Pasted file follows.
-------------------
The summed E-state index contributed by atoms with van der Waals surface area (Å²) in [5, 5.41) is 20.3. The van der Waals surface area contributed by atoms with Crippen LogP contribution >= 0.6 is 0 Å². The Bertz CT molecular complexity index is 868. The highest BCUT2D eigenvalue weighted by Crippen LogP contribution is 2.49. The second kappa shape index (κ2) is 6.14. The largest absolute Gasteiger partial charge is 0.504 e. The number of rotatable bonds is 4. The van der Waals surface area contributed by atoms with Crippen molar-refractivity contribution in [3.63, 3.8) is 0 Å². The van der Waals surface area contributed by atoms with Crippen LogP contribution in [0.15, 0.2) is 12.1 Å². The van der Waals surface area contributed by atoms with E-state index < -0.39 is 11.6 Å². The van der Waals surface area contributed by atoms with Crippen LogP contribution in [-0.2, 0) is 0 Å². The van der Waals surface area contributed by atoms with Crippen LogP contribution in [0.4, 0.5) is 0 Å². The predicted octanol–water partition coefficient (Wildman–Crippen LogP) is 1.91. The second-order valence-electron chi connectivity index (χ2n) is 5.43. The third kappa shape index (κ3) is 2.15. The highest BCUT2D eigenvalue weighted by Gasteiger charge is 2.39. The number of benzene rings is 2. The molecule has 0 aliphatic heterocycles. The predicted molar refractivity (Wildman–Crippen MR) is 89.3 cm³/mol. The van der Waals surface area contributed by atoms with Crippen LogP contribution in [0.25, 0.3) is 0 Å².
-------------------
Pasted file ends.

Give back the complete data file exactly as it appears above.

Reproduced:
The summed E-state index contributed by atoms with van der Waals surface area (Å²) in [5, 5.41) is 20.3. The van der Waals surface area contributed by atoms with Crippen LogP contribution >= 0.6 is 0 Å². The Bertz CT molecular complexity index is 868. The highest BCUT2D eigenvalue weighted by Crippen LogP contribution is 2.49. The second kappa shape index (κ2) is 6.14. The largest absolute Gasteiger partial charge is 0.504 e. The number of rotatable bonds is 4. The van der Waals surface area contributed by atoms with Crippen molar-refractivity contribution in [3.63, 3.8) is 0 Å². The van der Waals surface area contributed by atoms with Crippen LogP contribution in [0.15, 0.2) is 12.1 Å². The van der Waals surface area contributed by atoms with E-state index < -0.39 is 11.6 Å². The van der Waals surface area contributed by atoms with Crippen LogP contribution in [-0.2, 0) is 0 Å². The van der Waals surface area contributed by atoms with Crippen LogP contribution in [0.4, 0.5) is 0 Å². The predicted octanol–water partition coefficient (Wildman–Crippen LogP) is 1.91. The second-order valence-electron chi connectivity index (χ2n) is 5.43. The third kappa shape index (κ3) is 2.15. The highest BCUT2D eigenvalue weighted by Gasteiger charge is 2.39. The number of benzene rings is 2. The molecule has 0 aliphatic heterocycles. The predicted molar refractivity (Wildman–Crippen MR) is 89.3 cm³/mol. The van der Waals surface area contributed by atoms with Crippen LogP contribution in [0.25, 0.3) is 0 Å².